THE WALKER BROTHERS – “Make It Easy On Yourself”

Popular24 comments • 3,517 views

#203, 25th September 1965

Phil Spector’s great insight was that the massive orchestrations of early 50s pop would compliment the teenage agonies of late 50s pop. Like most really good ideas it proved infectious, and so it was that a new hearthrob group like the Walker Brothers found their singles given the full shock and awe treatment by ersatz Spectors.

Did it suit Scott Walker? Yes, luckily. As a singer Scott’s plumminess plays well off grand arrangements. Set him in a more folksy setting and it can be deliciously strange, but my favourite songs by him are still his shabby 60s solo epics: fantasias of crumpled velvet, always beautifully and heavily arranged.

So the singer was right for the arrangement, but the song I’m less sure about. Scott tries to sing it noble, and I almost believe a man could be this generous about being jilted, but at heart “Make It Easy” is a bitter song and when bitter tries to sound big it usually ends up just seeming more pathetic. Plus for me this arrangement holds back a little – the strings on the verses are a bit too smooth, the drums don’t punch like they might. Scott ends up not sounding that bothered that she’s leaving – which may be the point, perhaps “Make It Easy On Yourself” works best as an extended “I just want what’s best for you” kiss-off.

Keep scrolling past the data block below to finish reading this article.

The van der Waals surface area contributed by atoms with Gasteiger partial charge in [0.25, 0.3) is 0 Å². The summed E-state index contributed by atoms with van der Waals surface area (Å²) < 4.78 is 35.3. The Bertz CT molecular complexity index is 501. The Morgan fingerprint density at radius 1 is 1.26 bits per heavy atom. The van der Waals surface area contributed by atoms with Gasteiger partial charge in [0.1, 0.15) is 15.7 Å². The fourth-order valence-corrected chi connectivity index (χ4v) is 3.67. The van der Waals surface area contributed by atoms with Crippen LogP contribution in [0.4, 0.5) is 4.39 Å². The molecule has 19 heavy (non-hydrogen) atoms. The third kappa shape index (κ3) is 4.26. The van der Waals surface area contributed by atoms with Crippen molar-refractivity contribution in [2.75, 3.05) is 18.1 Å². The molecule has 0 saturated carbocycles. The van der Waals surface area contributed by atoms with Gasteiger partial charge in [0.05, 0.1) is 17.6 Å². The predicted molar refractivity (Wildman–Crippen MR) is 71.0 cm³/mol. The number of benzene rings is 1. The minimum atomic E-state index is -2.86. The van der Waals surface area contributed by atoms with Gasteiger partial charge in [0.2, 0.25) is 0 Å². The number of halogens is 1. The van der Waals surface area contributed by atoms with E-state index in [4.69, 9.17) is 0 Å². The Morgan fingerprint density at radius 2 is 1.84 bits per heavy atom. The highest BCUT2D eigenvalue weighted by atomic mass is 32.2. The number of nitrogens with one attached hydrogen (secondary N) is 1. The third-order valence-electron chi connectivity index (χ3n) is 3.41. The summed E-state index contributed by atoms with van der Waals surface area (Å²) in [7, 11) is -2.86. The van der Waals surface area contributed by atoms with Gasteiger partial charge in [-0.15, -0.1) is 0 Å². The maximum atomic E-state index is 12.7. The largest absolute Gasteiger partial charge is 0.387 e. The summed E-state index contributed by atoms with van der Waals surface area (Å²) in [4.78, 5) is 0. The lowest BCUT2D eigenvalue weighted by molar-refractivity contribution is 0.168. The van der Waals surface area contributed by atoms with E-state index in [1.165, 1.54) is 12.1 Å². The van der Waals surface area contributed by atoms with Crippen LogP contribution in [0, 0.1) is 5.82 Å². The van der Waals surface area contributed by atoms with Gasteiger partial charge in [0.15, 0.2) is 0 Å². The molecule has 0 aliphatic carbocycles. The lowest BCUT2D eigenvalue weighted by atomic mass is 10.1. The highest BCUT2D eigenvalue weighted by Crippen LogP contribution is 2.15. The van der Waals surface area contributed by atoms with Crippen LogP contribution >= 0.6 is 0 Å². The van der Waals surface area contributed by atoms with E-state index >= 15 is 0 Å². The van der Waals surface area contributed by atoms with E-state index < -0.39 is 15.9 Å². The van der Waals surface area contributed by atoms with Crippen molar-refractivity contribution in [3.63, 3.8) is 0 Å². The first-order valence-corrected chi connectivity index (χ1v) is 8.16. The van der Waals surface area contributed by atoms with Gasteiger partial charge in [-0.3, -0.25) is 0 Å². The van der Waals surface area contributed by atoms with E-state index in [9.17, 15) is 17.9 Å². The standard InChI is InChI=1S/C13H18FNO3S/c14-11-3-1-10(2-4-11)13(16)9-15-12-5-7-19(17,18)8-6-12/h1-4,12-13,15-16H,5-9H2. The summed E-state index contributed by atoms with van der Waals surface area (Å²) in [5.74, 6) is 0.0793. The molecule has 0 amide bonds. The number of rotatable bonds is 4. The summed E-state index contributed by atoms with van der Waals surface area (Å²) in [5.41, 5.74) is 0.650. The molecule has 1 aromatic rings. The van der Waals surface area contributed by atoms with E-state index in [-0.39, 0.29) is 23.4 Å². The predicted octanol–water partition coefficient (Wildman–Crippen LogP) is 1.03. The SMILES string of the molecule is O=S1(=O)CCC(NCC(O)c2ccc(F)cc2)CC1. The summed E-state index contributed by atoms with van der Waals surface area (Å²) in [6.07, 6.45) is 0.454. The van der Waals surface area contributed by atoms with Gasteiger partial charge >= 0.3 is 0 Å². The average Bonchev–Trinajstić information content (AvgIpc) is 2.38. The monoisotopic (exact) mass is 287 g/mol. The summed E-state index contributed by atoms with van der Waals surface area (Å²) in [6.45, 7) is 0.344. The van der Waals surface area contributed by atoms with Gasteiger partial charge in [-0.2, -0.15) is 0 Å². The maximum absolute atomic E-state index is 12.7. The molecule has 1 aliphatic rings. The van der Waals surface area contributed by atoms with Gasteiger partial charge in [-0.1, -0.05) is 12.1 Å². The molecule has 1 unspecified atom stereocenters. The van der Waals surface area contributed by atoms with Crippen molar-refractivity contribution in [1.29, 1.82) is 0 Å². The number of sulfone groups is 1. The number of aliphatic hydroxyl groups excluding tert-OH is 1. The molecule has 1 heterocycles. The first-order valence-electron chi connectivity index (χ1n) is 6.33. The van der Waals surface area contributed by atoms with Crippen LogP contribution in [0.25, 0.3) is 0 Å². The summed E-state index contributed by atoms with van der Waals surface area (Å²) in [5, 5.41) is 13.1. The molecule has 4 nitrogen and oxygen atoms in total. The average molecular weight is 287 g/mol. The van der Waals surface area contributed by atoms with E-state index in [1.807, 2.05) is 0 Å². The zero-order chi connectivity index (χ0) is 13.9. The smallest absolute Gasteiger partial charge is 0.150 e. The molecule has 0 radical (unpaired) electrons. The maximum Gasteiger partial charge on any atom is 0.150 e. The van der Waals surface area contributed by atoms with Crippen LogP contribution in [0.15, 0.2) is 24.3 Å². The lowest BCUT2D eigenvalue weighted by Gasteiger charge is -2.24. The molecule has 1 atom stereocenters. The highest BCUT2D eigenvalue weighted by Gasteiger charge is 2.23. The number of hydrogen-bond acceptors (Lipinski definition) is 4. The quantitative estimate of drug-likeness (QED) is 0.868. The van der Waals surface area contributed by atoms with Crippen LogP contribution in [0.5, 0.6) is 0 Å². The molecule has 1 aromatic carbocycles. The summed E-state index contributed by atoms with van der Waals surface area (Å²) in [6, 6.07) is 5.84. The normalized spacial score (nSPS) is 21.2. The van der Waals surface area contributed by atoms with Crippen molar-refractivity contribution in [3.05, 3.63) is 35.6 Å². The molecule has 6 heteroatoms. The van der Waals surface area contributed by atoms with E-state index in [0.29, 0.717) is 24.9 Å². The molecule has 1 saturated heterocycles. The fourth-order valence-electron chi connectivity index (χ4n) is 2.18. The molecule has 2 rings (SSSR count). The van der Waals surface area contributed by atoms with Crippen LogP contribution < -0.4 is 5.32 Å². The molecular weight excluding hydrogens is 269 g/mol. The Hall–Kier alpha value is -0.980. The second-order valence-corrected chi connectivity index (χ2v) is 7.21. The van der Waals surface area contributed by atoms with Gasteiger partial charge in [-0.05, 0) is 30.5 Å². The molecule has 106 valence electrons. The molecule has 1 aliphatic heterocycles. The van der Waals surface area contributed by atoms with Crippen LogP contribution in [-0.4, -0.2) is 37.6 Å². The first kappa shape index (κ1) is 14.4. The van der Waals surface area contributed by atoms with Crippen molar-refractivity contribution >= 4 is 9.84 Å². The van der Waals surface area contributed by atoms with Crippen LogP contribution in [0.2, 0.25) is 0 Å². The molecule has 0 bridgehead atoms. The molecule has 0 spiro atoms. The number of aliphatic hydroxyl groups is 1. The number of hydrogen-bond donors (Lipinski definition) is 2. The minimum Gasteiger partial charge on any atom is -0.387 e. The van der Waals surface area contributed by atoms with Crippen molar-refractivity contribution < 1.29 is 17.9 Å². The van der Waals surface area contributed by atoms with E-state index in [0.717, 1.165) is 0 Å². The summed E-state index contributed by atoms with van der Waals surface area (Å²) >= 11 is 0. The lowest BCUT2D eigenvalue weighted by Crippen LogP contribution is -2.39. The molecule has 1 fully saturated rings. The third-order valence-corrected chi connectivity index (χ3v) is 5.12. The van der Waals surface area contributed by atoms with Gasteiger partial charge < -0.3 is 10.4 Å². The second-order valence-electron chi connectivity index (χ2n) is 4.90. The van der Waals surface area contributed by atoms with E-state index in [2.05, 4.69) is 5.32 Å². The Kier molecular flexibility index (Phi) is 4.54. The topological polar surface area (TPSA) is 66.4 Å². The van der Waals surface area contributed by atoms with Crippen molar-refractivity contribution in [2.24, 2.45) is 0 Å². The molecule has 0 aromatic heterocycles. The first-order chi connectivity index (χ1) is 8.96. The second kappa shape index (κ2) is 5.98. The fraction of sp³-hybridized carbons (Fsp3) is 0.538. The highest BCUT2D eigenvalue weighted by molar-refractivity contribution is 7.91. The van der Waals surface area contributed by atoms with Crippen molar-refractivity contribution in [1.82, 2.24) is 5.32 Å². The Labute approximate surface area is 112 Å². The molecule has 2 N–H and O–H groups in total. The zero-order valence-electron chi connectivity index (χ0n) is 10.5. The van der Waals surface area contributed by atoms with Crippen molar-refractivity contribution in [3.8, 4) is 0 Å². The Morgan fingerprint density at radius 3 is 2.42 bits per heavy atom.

Pumpkin PublogPost a comment • 347 views


And what did I drink? Hook Norton Double Stout.

This was meant to be a couple of swift ones after work in the Pillars Of Hercules. And it is much to the credit of the Hook Norton Double Stout that I did not leave until closing time. Also much to do with the excellent company too, but since they were all drinking the Hook Norton too, I think it is clear to say that the dark brew was responsible for subsequent ruin.

This is a nicely roasted stout with the obligatory chocolaty edges with just the right amount of bitterness (ie it tasted like burnt dark chocolate). That said it lacked the gloopiness of more famous stouts and it went down a treat. Not sure of its strength but it tasted 4.5%-5%-ish and I certainly did not feel that drunk.